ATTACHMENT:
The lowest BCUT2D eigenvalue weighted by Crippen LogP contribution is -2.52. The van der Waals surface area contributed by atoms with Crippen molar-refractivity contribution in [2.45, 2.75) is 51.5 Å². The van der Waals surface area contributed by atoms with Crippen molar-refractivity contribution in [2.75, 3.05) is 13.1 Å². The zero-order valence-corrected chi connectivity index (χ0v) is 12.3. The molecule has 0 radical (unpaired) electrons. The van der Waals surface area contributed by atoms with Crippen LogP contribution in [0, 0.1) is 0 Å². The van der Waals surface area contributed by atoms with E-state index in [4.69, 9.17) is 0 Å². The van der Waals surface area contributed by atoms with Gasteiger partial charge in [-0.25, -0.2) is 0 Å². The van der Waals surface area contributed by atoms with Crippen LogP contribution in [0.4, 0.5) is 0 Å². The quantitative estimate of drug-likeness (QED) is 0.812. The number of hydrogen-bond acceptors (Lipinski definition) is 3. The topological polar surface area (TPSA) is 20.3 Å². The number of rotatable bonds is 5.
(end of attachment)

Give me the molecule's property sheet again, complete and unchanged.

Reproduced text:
The lowest BCUT2D eigenvalue weighted by Crippen LogP contribution is -2.52. The van der Waals surface area contributed by atoms with Crippen molar-refractivity contribution in [2.45, 2.75) is 51.5 Å². The van der Waals surface area contributed by atoms with Crippen molar-refractivity contribution in [2.75, 3.05) is 13.1 Å². The zero-order valence-corrected chi connectivity index (χ0v) is 12.3. The molecule has 0 radical (unpaired) electrons. The van der Waals surface area contributed by atoms with Crippen LogP contribution in [0, 0.1) is 0 Å². The van der Waals surface area contributed by atoms with E-state index in [4.69, 9.17) is 0 Å². The van der Waals surface area contributed by atoms with Gasteiger partial charge in [-0.25, -0.2) is 0 Å². The van der Waals surface area contributed by atoms with Crippen LogP contribution in [0.4, 0.5) is 0 Å². The quantitative estimate of drug-likeness (QED) is 0.812. The number of hydrogen-bond acceptors (Lipinski definition) is 3. The topological polar surface area (TPSA) is 20.3 Å². The number of rotatable bonds is 5.